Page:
April 13, 2001
Desperate to find a new teen anxiety, I've
noticed a recent surge in stories about teenage gambling.
We've apparently beaten to death the
traditional teen traumas of drinking, drugs, gangs, and pregnancy.
Cigarettes, pimples and peer pressure barely register as problems
now. In fact, there's hardly any room left for even a good "I
Was A Teenage Werewolf" story ever since "Buffy the
Vampire Slayer" made it fashionable. Today being a teen
werewolf is considered just another and equally valid lifestyle
Don't get me wrong. While in the midst of
your teenage years (which for men starts at thirteen and goes to
somewhere in the mid-forties) everything feels like high drama. If
you have a drink - you're an alcoholic. If you have a fight with
your girlfriend, it's the end of the world, or at least equal to
when Richard Burton left Liz Taylor - or for the younger crowd, when
Jennifer Lopez left Puffy.
So the new Movie of the Week teenage
disorder is gambling. Kids addicted to playing the ponies, or card
games or even Internet casinos where you play with real money. And
then there are lotteries, but it's no surprise teens try their luck
there since the government does its best to make even losing the
lottery look fun.
To a teen hitting the jackpot means not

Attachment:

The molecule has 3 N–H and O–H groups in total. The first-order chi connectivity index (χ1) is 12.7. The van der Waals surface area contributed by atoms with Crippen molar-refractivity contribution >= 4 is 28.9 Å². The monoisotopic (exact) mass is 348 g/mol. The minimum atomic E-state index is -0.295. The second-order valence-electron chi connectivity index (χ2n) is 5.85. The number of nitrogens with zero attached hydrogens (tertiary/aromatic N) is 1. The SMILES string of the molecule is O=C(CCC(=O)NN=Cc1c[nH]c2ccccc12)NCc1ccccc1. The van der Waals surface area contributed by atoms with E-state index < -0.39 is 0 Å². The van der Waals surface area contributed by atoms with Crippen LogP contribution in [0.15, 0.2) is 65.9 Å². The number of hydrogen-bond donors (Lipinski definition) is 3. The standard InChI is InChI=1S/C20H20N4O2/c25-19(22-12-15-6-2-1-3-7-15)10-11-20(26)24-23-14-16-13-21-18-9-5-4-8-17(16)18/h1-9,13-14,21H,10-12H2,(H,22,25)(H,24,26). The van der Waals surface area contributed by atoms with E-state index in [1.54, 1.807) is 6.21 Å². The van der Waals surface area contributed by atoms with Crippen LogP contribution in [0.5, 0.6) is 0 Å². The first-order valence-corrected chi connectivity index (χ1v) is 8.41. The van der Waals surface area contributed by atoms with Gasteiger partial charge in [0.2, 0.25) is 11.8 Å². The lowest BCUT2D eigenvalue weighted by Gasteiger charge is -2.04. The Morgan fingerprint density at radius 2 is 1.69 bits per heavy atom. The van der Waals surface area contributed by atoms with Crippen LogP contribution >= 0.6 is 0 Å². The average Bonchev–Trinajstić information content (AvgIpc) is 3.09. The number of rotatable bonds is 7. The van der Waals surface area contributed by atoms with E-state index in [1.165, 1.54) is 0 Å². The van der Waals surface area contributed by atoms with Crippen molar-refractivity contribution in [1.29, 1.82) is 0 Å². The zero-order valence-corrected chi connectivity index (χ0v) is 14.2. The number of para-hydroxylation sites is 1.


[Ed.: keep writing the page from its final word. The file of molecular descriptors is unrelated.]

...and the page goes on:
having to go to Dad when you need the money to get your tongue
As a teen and an adult I was always too
cheap to gamble. I know gambling is for suckers, unless you're
running the game. Those big hotels in Las Vegas don't give out free
drinks because they're losing money.
A long time ago my grandfather used to run a
craps game at lunchtime in the alley behind his office. He also
liked the dog races in Florida and was pretty handy with a deck of
cards. Sad to say, none of that adventurous entrepreneurial spirit
or gambling talent rubbed off on me.
My other grandmother taught me an early
lesson in gambling. On rainy days at the cottage she would bring out
a little device called a "put and take". It was a top, and
when you spun it the side that landed up told you to either put a
nickel in or take one out of the pot. Grandma either had a lot of
luck or a magnet hidden under the card table, because pretty soon
she would have all my money.
And in order for it to be a real lesson in
gambling, she kept all the proceeds. As a tender young teen, this
was unlike any other adult I had ever made bets with - the kind who
paid off if you won and forgave you if you lost. Not Grandma - she
ran her tables like a Vegas Pit Boss. If you were lucky, after
cleaning you out you'd get one free drink and a coupon for dinner.
Maybe I owe her a debt of thanks for
teaching me a hard lesson about of the evils of gambling at such an
early age. I still look on all lotteries and card games as sure ways
to lose money.
If we could just get Grandma out to visit
all the high schools with her "put and take", we'd have
this teenage gambling licked in no time.
And she'd be set for life.